With the recent floods and tornadoes in the midwest, and hurricanes looming in the south, it’s wise to remember that storm and flood cleanup activities can be hazardous. Workers and volunteers involved with flood cleanup should be aware of the potential dangers involved, and take proper safety precautions. Work-related hazards that could be encountered include: electrical hazards,carbon monoxide, musculoskeletal hazards, heat stress, motor vehicles, hazardous materials, fire, confined spaces and falls. This information is to help employers and workers prepare in advance for anticipated response activities, and to prevent work-related injuries and illnesses in the field once rescue, recovery, and clean-up begin. 

Disaster response teams are equipped with certified equipment that meets the needs to protect them from biological hazards, hazardous materials, waterborne and bloodborne pathogens.  Volunteers may not have previous experience in using personal protective equipment; therefore, they should be trained properly in how to don this equipment, wear it,  maintain it and know when and how to replace it.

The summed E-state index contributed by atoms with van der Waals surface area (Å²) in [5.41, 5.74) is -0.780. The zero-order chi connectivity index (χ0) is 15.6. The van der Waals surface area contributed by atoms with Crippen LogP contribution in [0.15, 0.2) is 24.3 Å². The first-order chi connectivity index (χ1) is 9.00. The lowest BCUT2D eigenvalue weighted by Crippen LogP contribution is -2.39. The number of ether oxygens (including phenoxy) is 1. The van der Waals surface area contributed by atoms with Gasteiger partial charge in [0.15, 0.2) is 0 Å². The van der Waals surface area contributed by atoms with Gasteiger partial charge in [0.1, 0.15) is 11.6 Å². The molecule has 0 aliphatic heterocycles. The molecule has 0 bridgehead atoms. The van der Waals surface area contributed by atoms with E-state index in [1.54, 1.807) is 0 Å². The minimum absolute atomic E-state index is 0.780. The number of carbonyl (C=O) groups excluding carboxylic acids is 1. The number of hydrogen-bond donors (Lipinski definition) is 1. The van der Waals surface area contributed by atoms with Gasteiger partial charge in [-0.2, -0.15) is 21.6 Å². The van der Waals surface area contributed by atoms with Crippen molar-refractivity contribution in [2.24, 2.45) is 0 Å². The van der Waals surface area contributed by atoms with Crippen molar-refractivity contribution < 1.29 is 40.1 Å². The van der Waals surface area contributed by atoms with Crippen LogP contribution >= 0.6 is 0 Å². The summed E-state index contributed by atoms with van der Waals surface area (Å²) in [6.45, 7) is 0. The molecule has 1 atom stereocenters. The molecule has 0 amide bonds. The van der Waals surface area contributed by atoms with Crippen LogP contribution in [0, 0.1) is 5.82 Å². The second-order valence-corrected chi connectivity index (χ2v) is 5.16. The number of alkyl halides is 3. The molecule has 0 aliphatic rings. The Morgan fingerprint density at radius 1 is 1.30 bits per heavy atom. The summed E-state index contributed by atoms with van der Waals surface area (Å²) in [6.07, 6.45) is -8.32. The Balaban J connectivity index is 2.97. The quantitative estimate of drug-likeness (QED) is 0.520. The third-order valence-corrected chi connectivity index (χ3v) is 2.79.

Personal protective equipment that is absolutely necessary in these types of clean-ups are:

  • Safety Glasses;
  • Respirators;
  • Water resistant clothing;
  • Boots;
  • Gloves (latex or nitrile), and if necessary, to be used under other gloves when removing rubble or debris;
  • Goggles;
  • Faceshields;
  • Boots. 

While making a rescue, responders should have gloves on to protect from  bloodborne infections such as HIV, Hepatitis B, or Hepatitis C.  In case of a sudden emergency, first responders are prepared with all the equipment they need and will train and help other responders and volunteers.  Another suggestion is to have hi-visibility hardhats, gloves, and/or vests, in order for workers to be seen when working around heavy equipment that may be operating  at the same time.  In case of flooding, storms, and hurricanes, it takes everyone working together to handle rescue and clean-up operations. 

We’ll be hoping for clear skies for the folks that have experienced this bad weather, and rain for the ones who need it – just not too much at one time!


Source: NIOSH


  1. If responders aren’t prepared they will be the first person to be affected of those phenomena instead of preserving others life.

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